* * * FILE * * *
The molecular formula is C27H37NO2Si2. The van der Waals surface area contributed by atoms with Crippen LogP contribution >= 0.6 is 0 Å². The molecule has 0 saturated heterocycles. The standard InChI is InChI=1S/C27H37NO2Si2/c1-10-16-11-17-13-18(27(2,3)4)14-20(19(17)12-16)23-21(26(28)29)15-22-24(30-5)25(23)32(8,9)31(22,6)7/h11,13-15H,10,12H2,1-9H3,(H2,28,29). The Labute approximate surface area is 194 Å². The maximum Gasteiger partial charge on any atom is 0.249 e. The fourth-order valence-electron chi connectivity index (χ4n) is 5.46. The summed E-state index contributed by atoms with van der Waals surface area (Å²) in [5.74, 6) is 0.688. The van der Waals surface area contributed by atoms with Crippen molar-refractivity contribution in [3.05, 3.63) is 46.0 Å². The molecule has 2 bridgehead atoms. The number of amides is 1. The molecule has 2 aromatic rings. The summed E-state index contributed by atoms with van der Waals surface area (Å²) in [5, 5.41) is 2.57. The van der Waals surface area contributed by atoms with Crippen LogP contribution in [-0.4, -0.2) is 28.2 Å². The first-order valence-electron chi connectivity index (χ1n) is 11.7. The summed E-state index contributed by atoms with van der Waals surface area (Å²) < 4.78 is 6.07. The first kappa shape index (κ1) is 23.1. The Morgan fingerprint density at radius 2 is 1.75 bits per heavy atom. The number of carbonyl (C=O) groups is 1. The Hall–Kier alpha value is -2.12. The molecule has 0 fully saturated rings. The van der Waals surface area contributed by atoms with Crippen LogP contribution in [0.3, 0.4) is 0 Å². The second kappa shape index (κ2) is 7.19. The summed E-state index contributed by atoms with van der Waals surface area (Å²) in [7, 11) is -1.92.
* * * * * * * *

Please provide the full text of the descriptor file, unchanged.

The molecular formula is C27H37NO2Si2. The van der Waals surface area contributed by atoms with Crippen LogP contribution >= 0.6 is 0 Å². The molecule has 0 saturated heterocycles. The standard InChI is InChI=1S/C27H37NO2Si2/c1-10-16-11-17-13-18(27(2,3)4)14-20(19(17)12-16)23-21(26(28)29)15-22-24(30-5)25(23)32(8,9)31(22,6)7/h11,13-15H,10,12H2,1-9H3,(H2,28,29). The Labute approximate surface area is 194 Å². The maximum Gasteiger partial charge on any atom is 0.249 e. The fourth-order valence-electron chi connectivity index (χ4n) is 5.46. The summed E-state index contributed by atoms with van der Waals surface area (Å²) in [5.74, 6) is 0.688. The van der Waals surface area contributed by atoms with Crippen molar-refractivity contribution in [3.05, 3.63) is 46.0 Å². The molecule has 2 bridgehead atoms. The number of amides is 1. The molecule has 2 aromatic rings. The summed E-state index contributed by atoms with van der Waals surface area (Å²) in [5, 5.41) is 2.57. The van der Waals surface area contributed by atoms with Crippen LogP contribution in [-0.4, -0.2) is 28.2 Å². The first-order valence-electron chi connectivity index (χ1n) is 11.7. The summed E-state index contributed by atoms with van der Waals surface area (Å²) < 4.78 is 6.07. The first kappa shape index (κ1) is 23.1. The Morgan fingerprint density at radius 2 is 1.75 bits per heavy atom. The number of carbonyl (C=O) groups is 1. The Hall–Kier alpha value is -2.12. The molecule has 0 fully saturated rings. The van der Waals surface area contributed by atoms with Crippen LogP contribution in [0.3, 0.4) is 0 Å². The second kappa shape index (κ2) is 7.19. The summed E-state index contributed by atoms with van der Waals surface area (Å²) in [7, 11) is -1.92.